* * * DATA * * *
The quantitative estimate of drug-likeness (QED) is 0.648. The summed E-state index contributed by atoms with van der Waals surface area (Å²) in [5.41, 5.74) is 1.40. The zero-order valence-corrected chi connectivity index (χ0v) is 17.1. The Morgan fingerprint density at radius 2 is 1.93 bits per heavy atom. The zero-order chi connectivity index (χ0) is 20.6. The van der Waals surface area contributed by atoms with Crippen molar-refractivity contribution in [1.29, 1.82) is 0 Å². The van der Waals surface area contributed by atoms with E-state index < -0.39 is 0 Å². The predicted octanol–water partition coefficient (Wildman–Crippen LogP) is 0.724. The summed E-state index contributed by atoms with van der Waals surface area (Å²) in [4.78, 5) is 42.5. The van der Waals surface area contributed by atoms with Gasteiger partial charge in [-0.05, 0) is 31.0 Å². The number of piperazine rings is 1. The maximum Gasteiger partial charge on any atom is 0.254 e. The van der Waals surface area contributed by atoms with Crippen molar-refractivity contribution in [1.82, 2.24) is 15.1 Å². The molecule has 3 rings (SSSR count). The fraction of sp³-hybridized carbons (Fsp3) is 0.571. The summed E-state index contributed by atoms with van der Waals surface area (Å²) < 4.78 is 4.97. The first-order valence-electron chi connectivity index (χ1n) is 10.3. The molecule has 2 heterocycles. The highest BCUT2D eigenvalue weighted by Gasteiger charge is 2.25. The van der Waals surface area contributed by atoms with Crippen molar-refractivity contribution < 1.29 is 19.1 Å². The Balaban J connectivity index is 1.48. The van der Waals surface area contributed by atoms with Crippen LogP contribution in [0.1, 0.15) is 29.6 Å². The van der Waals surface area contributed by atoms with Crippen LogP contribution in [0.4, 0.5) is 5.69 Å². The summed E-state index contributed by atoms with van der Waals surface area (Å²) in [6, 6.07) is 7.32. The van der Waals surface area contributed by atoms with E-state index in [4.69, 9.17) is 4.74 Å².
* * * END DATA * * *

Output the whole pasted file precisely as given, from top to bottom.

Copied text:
The quantitative estimate of drug-likeness (QED) is 0.648. The summed E-state index contributed by atoms with van der Waals surface area (Å²) in [5.41, 5.74) is 1.40. The zero-order valence-corrected chi connectivity index (χ0v) is 17.1. The Morgan fingerprint density at radius 2 is 1.93 bits per heavy atom. The zero-order chi connectivity index (χ0) is 20.6. The van der Waals surface area contributed by atoms with Crippen molar-refractivity contribution in [1.29, 1.82) is 0 Å². The van der Waals surface area contributed by atoms with E-state index < -0.39 is 0 Å². The predicted octanol–water partition coefficient (Wildman–Crippen LogP) is 0.724. The summed E-state index contributed by atoms with van der Waals surface area (Å²) in [4.78, 5) is 42.5. The van der Waals surface area contributed by atoms with Gasteiger partial charge in [-0.05, 0) is 31.0 Å². The number of piperazine rings is 1. The maximum Gasteiger partial charge on any atom is 0.254 e. The van der Waals surface area contributed by atoms with Crippen molar-refractivity contribution in [1.82, 2.24) is 15.1 Å². The molecule has 3 rings (SSSR count). The fraction of sp³-hybridized carbons (Fsp3) is 0.571. The summed E-state index contributed by atoms with van der Waals surface area (Å²) < 4.78 is 4.97. The first-order valence-electron chi connectivity index (χ1n) is 10.3. The molecule has 2 heterocycles. The highest BCUT2D eigenvalue weighted by Gasteiger charge is 2.25. The van der Waals surface area contributed by atoms with Crippen molar-refractivity contribution < 1.29 is 19.1 Å². The Balaban J connectivity index is 1.48. The van der Waals surface area contributed by atoms with Crippen LogP contribution in [0.1, 0.15) is 29.6 Å². The van der Waals surface area contributed by atoms with Crippen LogP contribution in [0.4, 0.5) is 5.69 Å². The summed E-state index contributed by atoms with van der Waals surface area (Å²) in [6, 6.07) is 7.32. The van der Waals surface area contributed by atoms with E-state index in [4.69, 9.17) is 4.74 Å².